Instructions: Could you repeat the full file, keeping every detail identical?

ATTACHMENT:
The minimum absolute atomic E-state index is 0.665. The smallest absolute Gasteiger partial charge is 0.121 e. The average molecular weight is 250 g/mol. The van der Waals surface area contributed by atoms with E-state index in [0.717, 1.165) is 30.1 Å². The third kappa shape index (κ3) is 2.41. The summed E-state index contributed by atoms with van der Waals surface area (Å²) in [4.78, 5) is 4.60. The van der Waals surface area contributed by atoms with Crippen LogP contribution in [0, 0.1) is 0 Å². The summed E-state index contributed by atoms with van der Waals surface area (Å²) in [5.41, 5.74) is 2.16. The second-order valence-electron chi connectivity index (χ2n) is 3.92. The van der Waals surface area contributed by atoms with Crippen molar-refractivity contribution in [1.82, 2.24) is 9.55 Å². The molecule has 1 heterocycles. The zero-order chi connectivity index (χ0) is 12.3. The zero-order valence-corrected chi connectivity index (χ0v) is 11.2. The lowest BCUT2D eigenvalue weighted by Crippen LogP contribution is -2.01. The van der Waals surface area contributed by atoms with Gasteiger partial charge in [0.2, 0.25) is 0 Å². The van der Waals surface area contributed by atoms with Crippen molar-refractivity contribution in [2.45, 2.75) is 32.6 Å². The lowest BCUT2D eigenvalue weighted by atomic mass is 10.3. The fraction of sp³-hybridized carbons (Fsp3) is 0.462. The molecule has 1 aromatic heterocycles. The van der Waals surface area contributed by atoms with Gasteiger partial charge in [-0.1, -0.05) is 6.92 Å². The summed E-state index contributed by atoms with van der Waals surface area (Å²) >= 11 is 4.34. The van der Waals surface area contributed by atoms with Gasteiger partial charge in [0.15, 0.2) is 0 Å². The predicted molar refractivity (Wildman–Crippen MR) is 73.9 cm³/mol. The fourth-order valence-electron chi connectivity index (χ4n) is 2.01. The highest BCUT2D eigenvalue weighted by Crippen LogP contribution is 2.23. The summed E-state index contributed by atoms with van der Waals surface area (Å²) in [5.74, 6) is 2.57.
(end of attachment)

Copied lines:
The minimum absolute atomic E-state index is 0.665. The smallest absolute Gasteiger partial charge is 0.121 e. The average molecular weight is 250 g/mol. The van der Waals surface area contributed by atoms with E-state index in [0.717, 1.165) is 30.1 Å². The third kappa shape index (κ3) is 2.41. The summed E-state index contributed by atoms with van der Waals surface area (Å²) in [4.78, 5) is 4.60. The van der Waals surface area contributed by atoms with Crippen LogP contribution in [0, 0.1) is 0 Å². The summed E-state index contributed by atoms with van der Waals surface area (Å²) in [5.41, 5.74) is 2.16. The second-order valence-electron chi connectivity index (χ2n) is 3.92. The van der Waals surface area contributed by atoms with Crippen molar-refractivity contribution in [1.82, 2.24) is 9.55 Å². The molecule has 1 heterocycles. The zero-order chi connectivity index (χ0) is 12.3. The zero-order valence-corrected chi connectivity index (χ0v) is 11.2. The lowest BCUT2D eigenvalue weighted by Crippen LogP contribution is -2.01. The van der Waals surface area contributed by atoms with Gasteiger partial charge in [0.2, 0.25) is 0 Å². The van der Waals surface area contributed by atoms with Crippen molar-refractivity contribution in [2.45, 2.75) is 32.6 Å². The lowest BCUT2D eigenvalue weighted by atomic mass is 10.3. The fraction of sp³-hybridized carbons (Fsp3) is 0.462. The molecule has 1 aromatic heterocycles. The van der Waals surface area contributed by atoms with Gasteiger partial charge in [-0.1, -0.05) is 6.92 Å². The summed E-state index contributed by atoms with van der Waals surface area (Å²) >= 11 is 4.34. The van der Waals surface area contributed by atoms with Gasteiger partial charge in [0.15, 0.2) is 0 Å². The predicted molar refractivity (Wildman–Crippen MR) is 73.9 cm³/mol. The fourth-order valence-electron chi connectivity index (χ4n) is 2.01. The highest BCUT2D eigenvalue weighted by Crippen LogP contribution is 2.23. The summed E-state index contributed by atoms with van der Waals surface area (Å²) in [5.74, 6) is 2.57.